Egypt: Port Said Deadly Clashes Prompt State of Emergency
Egyptian President Mohammed Mursi has declared a state of emergency and imposed a curfew in the cities of Port Said, Suez and Ismalia after four days of violent unrest and growing deadly riots, threatening the country’s stability.
Nearly 40 people died and more than 630 were injured in Port Said in clashes triggered by a court ruling that sentenced to death 21 people accused of murdering 74 Ahly fans following a soccer match in February 2012 between the clubs of al-Masry and al-Ahly. It was the largest death toll in Egypt’s soccer history. Most people died of concussion, cuts and suffocation in the stadium when fans of Port Said attacked visiting supporters from Cairo club of al-Ahly.
As soon as the court judgment was announced, angry relatives of the sentenced defendants in these tragic events stormed the prison where their sons were detained while other mobs attacked the East Port Said police station, traffic control stations and set fire to another police station. Egyptian troops have been deployed in the hotspots in an attempt to restore order.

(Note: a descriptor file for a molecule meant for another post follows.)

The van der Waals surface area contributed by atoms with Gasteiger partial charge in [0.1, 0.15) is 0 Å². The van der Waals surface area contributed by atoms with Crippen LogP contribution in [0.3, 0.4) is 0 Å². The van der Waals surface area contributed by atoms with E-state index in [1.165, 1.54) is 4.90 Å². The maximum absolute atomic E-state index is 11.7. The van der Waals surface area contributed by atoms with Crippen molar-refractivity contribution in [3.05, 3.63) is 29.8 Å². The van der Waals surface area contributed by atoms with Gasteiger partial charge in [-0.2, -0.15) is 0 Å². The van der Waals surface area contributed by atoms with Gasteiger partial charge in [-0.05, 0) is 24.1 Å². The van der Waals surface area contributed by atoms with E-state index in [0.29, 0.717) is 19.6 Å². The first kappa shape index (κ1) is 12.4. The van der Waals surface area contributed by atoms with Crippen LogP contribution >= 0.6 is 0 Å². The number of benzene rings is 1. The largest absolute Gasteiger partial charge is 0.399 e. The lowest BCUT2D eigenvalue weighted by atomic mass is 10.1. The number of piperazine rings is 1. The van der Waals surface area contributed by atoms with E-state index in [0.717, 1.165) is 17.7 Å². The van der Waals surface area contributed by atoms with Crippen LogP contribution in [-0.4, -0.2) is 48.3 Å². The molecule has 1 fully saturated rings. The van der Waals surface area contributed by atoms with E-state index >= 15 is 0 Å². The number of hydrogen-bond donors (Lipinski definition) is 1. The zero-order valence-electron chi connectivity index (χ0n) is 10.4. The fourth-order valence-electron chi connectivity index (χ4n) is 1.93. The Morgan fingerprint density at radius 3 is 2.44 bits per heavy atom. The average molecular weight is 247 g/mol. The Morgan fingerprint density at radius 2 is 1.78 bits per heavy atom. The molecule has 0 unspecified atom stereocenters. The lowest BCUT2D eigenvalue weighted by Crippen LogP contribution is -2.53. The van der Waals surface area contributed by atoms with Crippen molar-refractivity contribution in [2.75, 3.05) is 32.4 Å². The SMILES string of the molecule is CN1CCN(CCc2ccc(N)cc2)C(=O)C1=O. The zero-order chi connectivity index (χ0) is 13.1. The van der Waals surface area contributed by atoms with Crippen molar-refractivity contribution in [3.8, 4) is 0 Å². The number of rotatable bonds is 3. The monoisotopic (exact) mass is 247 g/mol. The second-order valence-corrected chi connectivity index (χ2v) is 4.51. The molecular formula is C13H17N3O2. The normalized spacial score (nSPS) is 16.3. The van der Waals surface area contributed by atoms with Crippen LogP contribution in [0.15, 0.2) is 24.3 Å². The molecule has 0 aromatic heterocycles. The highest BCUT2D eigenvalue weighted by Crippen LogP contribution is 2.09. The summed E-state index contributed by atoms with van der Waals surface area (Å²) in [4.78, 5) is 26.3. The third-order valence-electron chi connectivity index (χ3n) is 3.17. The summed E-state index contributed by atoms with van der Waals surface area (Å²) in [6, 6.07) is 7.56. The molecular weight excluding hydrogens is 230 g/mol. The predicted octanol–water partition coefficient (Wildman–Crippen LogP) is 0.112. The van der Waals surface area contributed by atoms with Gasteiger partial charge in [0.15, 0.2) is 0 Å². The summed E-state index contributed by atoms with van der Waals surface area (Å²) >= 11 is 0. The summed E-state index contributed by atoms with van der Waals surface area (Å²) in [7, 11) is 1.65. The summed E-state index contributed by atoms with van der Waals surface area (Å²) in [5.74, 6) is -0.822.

This new wave of violence coincided with the commemorations marking 25 January revolution that ousted Hosni Mubarak regime. In a move to appease mounting tensions and frictions, Mr. Mursi addressed the turbulent and boiling Nation, saying that “for the sake of Egypt” he declared a limited state of emergency in the three cities.
“I am against any emergency measures but if I must stop bloodshed and protect the people, then I will act,” he said, stressing that he might take further actions if necessary.
According to some analysts, the Islamist president thinks that by adopting a hard-line he can restore calm in a new Egypt still looking out for democracy after years of autocracy. No doubts, Mursi’s handling of this high risk situation combined with socioeconomic woes presents a new challenge to his leadership and provides him an opportunity to prove his statesmanship.
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